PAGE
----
by Bret Contreras April 05, 2011
Sometimes we want to train, but for one reason or another we can’t make it to the gym. Maybe the gym is closed, maybe you’re snowed in, maybe your car broke down, or perhaps you’re confined to house arrest like my man Galileo.
At any rate, there’s no need to worry, as no matter what your current level of fitness, there are still some things that you can do to get in a good workout. The trick is to find exercises that are challenging enough to stay in your preferred rep range. Finding challenging exercises is not an easy task if you’re an advanced lifter and you don’t have any equipment.
Advanced lifters don’t want to crank out 100 bodyweight squats, 50 push ups, 100 glute bridges, and a 3 minute front plank. Sure it’s a hard workout but it won’t do much for improving or even maintaining muscular strength, as these ranges work more on muscular endurance. While beginners may do fine with bodyweight squats, push ups, glute bridges, and planks, advanced folks need more challenging exercises.
If I need to train at home and don’t have any equipment, I like to perform single leg squats, single leg hip thrusts, between chair push ups, and table rows. Maybe I’ll bust out 3 x 10 for the single leg squats, single leg hip thrusts, and table inverted rows, and 3 x 20 for the between chair push ups.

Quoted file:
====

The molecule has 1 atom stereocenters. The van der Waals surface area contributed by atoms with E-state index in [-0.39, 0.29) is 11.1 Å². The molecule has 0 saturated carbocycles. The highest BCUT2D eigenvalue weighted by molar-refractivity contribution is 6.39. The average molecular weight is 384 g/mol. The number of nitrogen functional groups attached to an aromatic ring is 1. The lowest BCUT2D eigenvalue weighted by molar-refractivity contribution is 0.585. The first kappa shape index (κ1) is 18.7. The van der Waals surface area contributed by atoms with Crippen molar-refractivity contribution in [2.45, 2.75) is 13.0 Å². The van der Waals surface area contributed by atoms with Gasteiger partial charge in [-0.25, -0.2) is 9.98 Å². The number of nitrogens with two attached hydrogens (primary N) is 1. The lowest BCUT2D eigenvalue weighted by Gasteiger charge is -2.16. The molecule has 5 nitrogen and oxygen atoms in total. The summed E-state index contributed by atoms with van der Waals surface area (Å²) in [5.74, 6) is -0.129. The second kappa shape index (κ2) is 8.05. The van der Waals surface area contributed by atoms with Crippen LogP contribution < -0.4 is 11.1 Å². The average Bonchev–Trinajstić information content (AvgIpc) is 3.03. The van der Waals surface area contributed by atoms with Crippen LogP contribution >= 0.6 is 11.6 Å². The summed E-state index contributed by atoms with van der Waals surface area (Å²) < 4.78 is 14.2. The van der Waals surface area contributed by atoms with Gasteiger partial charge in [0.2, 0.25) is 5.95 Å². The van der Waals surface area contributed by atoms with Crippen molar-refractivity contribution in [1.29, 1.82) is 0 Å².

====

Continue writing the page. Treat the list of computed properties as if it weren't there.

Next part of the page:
Since I’m pretty tall, I find single leg squats (the way I do them in this video) to be quite challenging. For me it’s one of the most challenging knee dominant exercises. I don’t believe there’s any more challenging bodyweight hip dominant exercise than the feet and torso elevated single leg hip thrust. I hate doing sets of 30-40 push ups, and I find that if I use more ROM and do them in between benches my pecs get worked harder and I can only do sets of 20 reps. Table inverted rows are really the only upper body pull you can do at home with no special equipment.
The point is that nobody should ever rely on stupid excuses for not staying fit. There is plenty of stuff that we can all do at home to maintain our fitness. Here’s a great quote:
No citizen has a right to be an amateur in the matter of physical training…what a disgrace it is for a man to grow old without ever seeing the beauty and strength of which his body is capable. – Socrates (469 – 399 BC)
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